Something for analyst relations folks and the PR firms that help them, to take note of when participating in a Magic Quadrant:
Read every communication that you’re sent, in its entirety.
One might think this would be a simple thing, but multiple years of experience have shown that this is not the case. Granted, sometimes these communications are long, but they are long because they contain lots of information. The information is not gratuitous; it is information that you need to know.
Many vendor AR folks have told me that these communications essentially fall into the TL;DR category — they’re only glanced through. I recognize that it is only human to skim long emails, and even more human to skim through lengthy Word documents. I am resigned to the fact that you may completely ignore even the things that are in boldface type, especially if they’re in the middle of the message or at the bottom. I also recognize that it is only human to ask questions, rather than spending the time to read what you are sent.
But I must also point out that for many vendors, the Magic Quadrant is viewed as a high-stakes exercise that will consume a tremendous number of hours of your time and the time of your executives. You do yourself a disservice if you do not read every single word of every single communication that’s sent to you with regard to the Magic Quadrant. You don’t have to do so instantly, but you probably want to carefully read what you’re sent within a business day — and to take the time to mark deadlines on your calendar, add contacts to your address book, and so forth.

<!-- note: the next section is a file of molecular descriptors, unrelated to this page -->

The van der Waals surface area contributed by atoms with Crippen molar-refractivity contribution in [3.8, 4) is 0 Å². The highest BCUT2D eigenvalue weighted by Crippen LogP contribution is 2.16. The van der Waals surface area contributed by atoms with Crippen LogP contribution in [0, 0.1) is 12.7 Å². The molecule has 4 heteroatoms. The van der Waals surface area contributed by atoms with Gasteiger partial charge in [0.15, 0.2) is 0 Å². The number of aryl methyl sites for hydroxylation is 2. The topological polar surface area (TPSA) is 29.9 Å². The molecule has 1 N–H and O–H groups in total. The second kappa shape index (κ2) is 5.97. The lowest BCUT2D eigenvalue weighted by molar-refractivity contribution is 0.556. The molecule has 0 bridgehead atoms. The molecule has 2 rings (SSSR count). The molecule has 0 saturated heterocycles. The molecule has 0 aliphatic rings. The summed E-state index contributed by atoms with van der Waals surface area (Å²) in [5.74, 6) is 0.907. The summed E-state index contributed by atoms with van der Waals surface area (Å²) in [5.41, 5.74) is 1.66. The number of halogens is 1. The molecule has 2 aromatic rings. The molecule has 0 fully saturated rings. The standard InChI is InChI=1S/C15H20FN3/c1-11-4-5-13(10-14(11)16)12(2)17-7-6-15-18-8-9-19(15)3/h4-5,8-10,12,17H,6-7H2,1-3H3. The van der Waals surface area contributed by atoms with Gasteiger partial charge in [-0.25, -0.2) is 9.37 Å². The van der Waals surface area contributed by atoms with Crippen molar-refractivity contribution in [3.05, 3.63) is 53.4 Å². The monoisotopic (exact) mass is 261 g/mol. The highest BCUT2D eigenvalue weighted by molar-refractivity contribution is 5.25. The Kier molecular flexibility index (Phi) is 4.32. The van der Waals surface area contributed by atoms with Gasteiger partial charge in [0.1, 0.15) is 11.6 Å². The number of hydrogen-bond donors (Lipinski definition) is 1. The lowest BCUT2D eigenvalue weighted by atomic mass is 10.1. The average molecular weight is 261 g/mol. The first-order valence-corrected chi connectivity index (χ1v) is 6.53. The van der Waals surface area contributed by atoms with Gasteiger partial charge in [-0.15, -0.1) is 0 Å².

Gartner tries very hard, through the prescribed form-letter formats that it requires that analysts use for Magic Quadrant communications, to make sure that you get all the information that you need. It is true that we generally err on the side of providing too much detail, rather than being overly succinct. This is because we generally try to anticipate the questions that you are going to ask. Also, sometimes we are constrained by the form letter, which requires that we provide certain information in a certain format, which might not be the most concise possible approach.
Many of the analysts try to deal with your collective reluctance to read by making use of boldface and colorful text to highlight critical information, and in longer communications, to put a summary up-front so it’s instantly in front of you. However, in the end, glancing through the highlights and the summary is often not sufficient. There’s simply no substitute for reading everything.
To make sure that you do not drop critical communications into your spam folder, ensure that you whitelist the admin coordinator at Gartner (who will usually be your point of contact and will send out most of the official communications), along with each of the analysts involved in the Magic Quadrant. Analysts don’t do general email blasts. You should even consider just whitelisting gartner.com email addresses.
By the way, if you can spare the time, you also want to read the research that’s been published by the analysts who will be involved in the process, and more broadly, about your market. Some of the analysts blog, so looking through their postings may be helpful as well. Again, it’s time-consuming, but if Magic Quadrant placement is important to your company, it can give you a good idea of what the analysts will care about in their evaluation.